The Man Who Sold His Skin

The Man Who Sold His Skin Review: Still Life

If good art inspires healthy conversations, then it’s safe to call The Man Who Sold His Skin a great film. This surprise Oscar nominee for Best International Feature—Tunisia’s first gong—should get people talking. It’s a smart and snappy take on the zany commodification of the human body. Directed and written by Kaouther Ben Hania (the first Muslim woman ever nominated in this category), The Man Who Sold His Skin provocatively fuses two seemingly disparate worlds. It joins the fast-paced and high-priced business of contemporary art with the rapidly changing and comparatively impoverished world of refugees. The art scene and the global migration crisis are obviously different beasts. However, the film ambitiously flips them to observe how perversely the “haves” of the western world weigh their values.

As Sam Ali (Yahya Mahyni) escapes Syria and begins anew, life isn’t easy. Besides rampant xenophobia and indifference to refugees, work is scarce. Refugees and migrants need permits to work and travel. The work that comes is precarious and on the sly. Sam therefore dabbles in the art world to survive. Put another way, he crashes art exhibits to fill up on free food and booze. The haughty curators and receptionists, however, spot an easy mark.

A Living Canvas

Being an obvious outsider nevertheless lands Sam a gig that changes his life. When Soraya (Monica Bellucci) informs Sam that she’d be happy to make him a doggy bag if he’d exit her premiere, her boss, Jeffrey (Koen De Bouw) spies his next masterpiece. Jeffrey, see, is one of those hugely overinflated artists in the fashion of Jeff Koons or Damien Hirst. His name sets the money printers blazing. He makes Sam a proposal that one can only describe as indecent. Namely, he asks Sam to be his living canvas.

The premise for The Man Who Sold His Skin is totally brilliant. Jeffrey commodifies Sam and exploits a refugee’s necessity and mobility for artistic purposes. He tattoos a trade visa to Sam’s back, thus making a statement about how much easier the refugee can move when he is classified as goods. Simply put, high-priced paintings move more freely than people do.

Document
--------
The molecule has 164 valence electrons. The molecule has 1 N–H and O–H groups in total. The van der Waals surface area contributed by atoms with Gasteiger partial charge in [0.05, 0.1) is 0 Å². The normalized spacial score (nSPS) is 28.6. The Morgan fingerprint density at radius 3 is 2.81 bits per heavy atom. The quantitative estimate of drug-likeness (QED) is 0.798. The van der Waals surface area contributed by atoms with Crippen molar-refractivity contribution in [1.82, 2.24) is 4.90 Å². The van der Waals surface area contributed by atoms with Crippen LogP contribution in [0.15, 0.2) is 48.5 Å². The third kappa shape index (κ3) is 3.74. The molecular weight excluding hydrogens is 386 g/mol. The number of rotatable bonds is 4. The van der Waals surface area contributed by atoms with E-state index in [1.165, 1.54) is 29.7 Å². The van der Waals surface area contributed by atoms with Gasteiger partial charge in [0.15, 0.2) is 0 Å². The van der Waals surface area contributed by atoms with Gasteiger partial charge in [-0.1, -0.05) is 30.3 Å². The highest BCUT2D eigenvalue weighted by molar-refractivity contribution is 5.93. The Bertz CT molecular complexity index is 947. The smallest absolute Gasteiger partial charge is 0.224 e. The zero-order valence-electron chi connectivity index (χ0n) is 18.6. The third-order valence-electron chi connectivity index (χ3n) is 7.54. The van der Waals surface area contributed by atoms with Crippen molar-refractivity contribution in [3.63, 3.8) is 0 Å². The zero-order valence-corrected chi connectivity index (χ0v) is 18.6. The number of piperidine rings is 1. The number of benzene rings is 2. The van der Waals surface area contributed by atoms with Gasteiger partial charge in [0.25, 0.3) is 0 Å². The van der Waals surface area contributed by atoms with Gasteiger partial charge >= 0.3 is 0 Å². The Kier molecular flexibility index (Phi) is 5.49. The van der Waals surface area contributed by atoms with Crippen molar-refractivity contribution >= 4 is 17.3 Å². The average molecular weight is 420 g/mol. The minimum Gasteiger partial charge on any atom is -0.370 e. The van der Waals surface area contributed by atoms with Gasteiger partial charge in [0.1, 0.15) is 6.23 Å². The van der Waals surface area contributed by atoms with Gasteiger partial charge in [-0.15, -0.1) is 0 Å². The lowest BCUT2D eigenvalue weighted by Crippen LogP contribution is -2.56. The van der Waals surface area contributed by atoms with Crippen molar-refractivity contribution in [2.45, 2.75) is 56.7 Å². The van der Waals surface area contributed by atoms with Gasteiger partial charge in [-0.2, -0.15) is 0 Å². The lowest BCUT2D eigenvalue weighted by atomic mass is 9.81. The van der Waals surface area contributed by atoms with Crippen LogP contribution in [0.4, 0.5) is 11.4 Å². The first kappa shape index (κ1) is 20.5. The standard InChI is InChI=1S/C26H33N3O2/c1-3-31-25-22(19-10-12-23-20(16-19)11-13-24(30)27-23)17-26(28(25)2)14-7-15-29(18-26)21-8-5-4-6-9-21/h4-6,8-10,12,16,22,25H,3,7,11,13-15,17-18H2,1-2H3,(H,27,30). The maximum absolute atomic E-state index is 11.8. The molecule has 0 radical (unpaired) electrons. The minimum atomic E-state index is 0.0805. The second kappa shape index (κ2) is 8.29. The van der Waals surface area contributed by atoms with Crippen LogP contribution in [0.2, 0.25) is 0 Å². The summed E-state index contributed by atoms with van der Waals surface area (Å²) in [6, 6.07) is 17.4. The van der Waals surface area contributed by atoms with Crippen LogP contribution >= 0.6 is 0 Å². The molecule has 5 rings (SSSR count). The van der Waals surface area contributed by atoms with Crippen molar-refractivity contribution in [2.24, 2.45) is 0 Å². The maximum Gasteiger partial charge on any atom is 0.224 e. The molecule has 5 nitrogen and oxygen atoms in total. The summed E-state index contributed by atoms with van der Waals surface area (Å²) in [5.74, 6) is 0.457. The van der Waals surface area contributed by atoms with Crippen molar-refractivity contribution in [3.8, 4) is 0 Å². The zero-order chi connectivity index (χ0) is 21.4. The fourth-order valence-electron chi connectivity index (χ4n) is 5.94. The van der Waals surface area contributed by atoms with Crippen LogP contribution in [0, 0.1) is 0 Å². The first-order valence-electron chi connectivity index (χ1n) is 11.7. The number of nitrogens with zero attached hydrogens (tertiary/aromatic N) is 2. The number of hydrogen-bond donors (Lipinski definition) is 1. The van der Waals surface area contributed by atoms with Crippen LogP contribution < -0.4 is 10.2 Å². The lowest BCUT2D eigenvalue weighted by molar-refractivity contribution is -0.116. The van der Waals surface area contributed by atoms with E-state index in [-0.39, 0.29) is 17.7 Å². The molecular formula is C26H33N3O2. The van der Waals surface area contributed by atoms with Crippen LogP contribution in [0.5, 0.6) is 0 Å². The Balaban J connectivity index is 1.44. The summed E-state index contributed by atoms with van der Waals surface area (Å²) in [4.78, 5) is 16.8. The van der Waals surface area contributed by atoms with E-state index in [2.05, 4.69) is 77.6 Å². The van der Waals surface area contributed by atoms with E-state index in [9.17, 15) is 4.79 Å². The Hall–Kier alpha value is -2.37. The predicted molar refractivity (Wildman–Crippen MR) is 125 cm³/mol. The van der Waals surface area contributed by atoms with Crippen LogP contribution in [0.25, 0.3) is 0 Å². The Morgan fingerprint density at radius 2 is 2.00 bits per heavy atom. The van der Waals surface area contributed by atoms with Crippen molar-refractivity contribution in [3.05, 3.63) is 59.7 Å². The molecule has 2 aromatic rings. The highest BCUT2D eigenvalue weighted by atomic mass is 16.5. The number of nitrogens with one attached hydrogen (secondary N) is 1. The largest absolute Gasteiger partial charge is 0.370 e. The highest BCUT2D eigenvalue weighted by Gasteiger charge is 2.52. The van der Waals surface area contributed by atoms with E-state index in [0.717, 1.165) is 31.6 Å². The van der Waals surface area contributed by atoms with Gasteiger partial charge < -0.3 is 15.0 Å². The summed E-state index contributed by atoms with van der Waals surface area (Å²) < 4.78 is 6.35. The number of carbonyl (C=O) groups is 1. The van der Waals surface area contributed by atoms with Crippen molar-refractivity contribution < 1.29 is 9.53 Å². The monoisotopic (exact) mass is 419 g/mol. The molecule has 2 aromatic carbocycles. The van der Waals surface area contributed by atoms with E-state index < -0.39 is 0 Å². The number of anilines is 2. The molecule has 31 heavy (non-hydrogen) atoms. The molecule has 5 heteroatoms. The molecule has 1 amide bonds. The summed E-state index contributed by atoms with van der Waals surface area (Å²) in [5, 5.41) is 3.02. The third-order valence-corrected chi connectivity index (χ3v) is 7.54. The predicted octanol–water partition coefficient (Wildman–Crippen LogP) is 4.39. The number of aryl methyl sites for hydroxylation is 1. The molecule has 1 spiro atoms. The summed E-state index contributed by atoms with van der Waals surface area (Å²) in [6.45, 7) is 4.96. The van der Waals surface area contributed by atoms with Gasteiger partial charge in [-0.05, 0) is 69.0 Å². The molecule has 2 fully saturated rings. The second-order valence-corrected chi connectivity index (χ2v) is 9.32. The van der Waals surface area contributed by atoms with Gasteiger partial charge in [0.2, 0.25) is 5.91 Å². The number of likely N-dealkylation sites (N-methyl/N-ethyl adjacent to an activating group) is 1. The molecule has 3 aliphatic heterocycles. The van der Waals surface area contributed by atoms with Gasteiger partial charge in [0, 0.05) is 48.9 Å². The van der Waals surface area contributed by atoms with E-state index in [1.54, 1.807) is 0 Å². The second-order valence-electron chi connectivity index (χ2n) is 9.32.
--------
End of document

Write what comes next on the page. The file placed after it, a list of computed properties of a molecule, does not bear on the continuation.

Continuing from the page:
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However, being Jeffrey’s living canvas also means being his employee. Sam submits to putting himself on display at travelling exhibits. High-minded tourists and culture vultures come to admire Jeffrey’s work and discuss migration as a theme or abstraction. The human element is null. Sam’s freedom, meanwhile, depends on both Jeffrey’s say-so and where his owner resides. People can buy Sam—or, rather, the art on his back—and he’s contractually obligated to model where they please. Cue some cringe-worthy parties full of white people.

Skin and Square

As Sam’s plight draws worldwide attention and advocates for migrants’ rights rally for a cause—essentially commodifying him, too—Ben Hania creates an exchange between the controversy the art ignites. The film provides one scene after another to ignite a talking point. In the fashion of Ruben Östlund’s The Square, The Man Who Sold His Skin playfully skewers the art world. Satire isn’t necessarily Ben Hania’s forte, though. Social commentary is. Each set piece invites audiences to contemplate the human elements that fight for space within a frame. These images are often mediated as Sam connects to loved ones abroad via Skype calls with his relationship determined by the portrait they present.

Eventually, Jeffery’s experiment with Sam draws charges of prostitution and human trafficking—neither feels right, but not necessarily wrong. This is ucky business. The film doesn’t content itself with the question of who has the right to place value on a human life. Instead, it ultimately challenges anyone for bringing money into the equation for human rights matters like mobility and access.

 

Mona Lisa’s Smile

There are admittedly a few too many films going on here. A love story between Sam and his former girlfriend Abeer (Dea Liane) stretches thinly predictable, for one, while De Bouw’s artist never quite feels credible. On the other hand, Bellucci admirably elevates Soraya beyond a one-note character. Some characters border upon cartoonish as archetypes. However, Sam is hardly the first person to make a deal with a shady character to survive. As a result, though, the film’s shaky tone never quite lets the comedy stick the landing. Perhaps that’s the point, though, as The Man Who Sold His Skin invites one to chuckle uncomfortably. It doesn’t play like satire because it’s so perfectly plausible.

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On the other hand, there are few cinematic canvasses as grand as the human body. Ben Hania knows how to frame Mahyni’s physique. Without fetishizing his skin or rendering sensuous the muscles that the camera caresses, she shows the artistic field of a subject’s body. The artist just has to remember that there’s a human being within. She lets Mahyni enliven his character with full blood, injecting more life and mirth than one could imagine behind Mona Lisa’s smile.

 

The Man Who Sold His Skin is in digital release April 9.

 

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